International relations scholars have repeatedly found themselves surprised by grand historical upheavals: the Russian Revolution, the end of the Cold War, the 2008 financial crisis, the Arab Spring, Brexit, the election of Donald Trump. In this ambitious book, Katzenstein and Seybert argue that scholars need to rethink their assumptions about knowledge and uncertainty in world politics and equip themselves with new ideas about power and innovation. Theorists tend to see a world in which uncertainty can be reduced to calculable risk. This view of knowledge is like throwing a die: we don’t know what a specific throw will yield, but we do know the probability of each outcome. Katzenstein and Seybert argue that the world is just too complex and contingent for this kind of social inquiry. If the world is seen this way, leaders need to adopt more open-ended and improvisational forms of decision-making—what the authors call “protean power”: “a creatively generated shift in accepted problem-solving that circulates across different sites of political life.”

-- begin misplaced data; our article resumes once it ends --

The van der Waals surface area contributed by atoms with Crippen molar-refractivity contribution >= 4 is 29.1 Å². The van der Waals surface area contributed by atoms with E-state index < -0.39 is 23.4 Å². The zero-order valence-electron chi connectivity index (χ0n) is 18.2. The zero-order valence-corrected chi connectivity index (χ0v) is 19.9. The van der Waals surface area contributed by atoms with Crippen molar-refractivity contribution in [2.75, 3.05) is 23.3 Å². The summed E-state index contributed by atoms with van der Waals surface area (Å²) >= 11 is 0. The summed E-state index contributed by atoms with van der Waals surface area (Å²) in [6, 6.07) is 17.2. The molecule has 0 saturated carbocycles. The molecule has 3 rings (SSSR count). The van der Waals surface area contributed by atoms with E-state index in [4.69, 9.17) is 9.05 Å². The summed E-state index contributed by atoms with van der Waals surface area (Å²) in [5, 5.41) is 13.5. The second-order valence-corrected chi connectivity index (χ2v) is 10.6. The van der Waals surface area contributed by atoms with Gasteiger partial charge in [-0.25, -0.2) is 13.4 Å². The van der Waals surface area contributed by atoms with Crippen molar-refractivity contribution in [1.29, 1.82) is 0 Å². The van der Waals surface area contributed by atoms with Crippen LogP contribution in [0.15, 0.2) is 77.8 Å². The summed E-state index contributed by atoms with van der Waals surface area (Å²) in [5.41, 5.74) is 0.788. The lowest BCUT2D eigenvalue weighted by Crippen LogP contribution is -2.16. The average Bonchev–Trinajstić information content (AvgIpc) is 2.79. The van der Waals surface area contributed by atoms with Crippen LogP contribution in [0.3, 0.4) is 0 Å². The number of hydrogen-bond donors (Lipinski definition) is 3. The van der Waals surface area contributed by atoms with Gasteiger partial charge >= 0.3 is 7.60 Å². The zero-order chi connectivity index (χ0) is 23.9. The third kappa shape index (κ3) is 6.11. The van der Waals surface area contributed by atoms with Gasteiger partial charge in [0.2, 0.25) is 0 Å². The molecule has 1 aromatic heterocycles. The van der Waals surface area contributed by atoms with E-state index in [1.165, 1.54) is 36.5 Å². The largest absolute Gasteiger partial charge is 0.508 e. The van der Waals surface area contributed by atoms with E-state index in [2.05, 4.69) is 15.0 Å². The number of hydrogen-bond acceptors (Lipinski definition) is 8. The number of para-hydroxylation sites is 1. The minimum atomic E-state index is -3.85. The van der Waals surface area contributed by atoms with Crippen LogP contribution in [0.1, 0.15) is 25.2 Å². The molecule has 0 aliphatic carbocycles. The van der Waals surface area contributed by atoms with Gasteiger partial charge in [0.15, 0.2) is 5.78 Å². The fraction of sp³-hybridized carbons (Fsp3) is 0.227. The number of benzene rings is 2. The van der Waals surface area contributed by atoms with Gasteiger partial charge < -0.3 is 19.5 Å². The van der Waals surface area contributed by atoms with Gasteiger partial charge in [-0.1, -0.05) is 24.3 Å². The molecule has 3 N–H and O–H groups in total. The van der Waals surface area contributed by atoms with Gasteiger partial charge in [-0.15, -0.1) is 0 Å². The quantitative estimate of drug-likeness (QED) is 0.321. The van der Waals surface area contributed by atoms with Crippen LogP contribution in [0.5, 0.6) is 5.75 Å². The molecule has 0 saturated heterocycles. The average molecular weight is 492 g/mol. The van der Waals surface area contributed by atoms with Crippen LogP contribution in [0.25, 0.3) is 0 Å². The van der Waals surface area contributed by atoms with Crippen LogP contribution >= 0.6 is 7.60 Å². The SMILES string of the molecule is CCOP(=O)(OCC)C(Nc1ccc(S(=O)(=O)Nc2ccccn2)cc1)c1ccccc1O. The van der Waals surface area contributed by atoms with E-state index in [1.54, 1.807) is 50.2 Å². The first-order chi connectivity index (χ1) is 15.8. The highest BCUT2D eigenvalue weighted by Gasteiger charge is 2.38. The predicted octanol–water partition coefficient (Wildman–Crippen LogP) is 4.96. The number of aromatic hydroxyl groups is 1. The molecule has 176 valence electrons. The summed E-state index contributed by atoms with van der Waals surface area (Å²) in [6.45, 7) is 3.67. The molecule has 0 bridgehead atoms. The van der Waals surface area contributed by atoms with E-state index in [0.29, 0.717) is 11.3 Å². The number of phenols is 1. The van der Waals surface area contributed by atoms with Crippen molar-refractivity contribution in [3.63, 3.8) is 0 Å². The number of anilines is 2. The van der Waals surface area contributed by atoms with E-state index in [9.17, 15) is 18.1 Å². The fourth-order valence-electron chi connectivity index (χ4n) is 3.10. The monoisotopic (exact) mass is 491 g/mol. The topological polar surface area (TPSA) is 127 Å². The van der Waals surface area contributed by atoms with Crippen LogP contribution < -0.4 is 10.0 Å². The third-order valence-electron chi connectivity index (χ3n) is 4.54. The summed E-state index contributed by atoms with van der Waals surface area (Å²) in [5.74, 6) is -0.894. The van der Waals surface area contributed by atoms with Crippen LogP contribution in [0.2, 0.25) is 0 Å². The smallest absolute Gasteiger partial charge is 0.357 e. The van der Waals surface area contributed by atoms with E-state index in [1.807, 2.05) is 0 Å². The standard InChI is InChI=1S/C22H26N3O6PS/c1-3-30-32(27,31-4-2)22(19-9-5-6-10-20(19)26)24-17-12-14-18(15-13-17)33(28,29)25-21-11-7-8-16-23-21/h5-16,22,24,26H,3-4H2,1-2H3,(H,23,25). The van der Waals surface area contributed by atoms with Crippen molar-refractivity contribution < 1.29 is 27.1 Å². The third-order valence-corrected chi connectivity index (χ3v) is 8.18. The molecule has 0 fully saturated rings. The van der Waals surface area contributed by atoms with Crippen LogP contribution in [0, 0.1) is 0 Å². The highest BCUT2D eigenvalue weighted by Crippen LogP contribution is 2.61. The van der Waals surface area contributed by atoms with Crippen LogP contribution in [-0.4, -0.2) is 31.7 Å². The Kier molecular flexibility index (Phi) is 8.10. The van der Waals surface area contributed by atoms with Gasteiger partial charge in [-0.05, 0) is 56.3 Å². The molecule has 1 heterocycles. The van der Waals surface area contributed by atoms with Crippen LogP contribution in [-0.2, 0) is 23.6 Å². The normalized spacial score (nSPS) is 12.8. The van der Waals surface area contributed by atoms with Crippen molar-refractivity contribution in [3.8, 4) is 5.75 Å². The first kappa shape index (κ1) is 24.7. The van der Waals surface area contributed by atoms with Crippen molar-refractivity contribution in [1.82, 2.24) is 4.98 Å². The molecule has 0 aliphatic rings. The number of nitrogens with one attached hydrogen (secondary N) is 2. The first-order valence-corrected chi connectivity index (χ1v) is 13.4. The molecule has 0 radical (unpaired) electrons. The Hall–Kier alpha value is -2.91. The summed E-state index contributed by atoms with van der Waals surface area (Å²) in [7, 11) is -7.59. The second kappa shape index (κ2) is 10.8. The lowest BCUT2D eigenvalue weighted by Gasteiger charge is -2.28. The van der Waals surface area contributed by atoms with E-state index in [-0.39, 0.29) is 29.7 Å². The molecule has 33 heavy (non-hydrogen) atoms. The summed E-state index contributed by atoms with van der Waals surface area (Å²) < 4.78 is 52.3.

Enjoy more high quality articles like this one.
Become a Subscriber
Paywall-free reading of new articles posted daily online and almost a century of archives
Unlock access to iOS/Android apps to save editions for offline reading
Six issues a year in print, online, and audio editions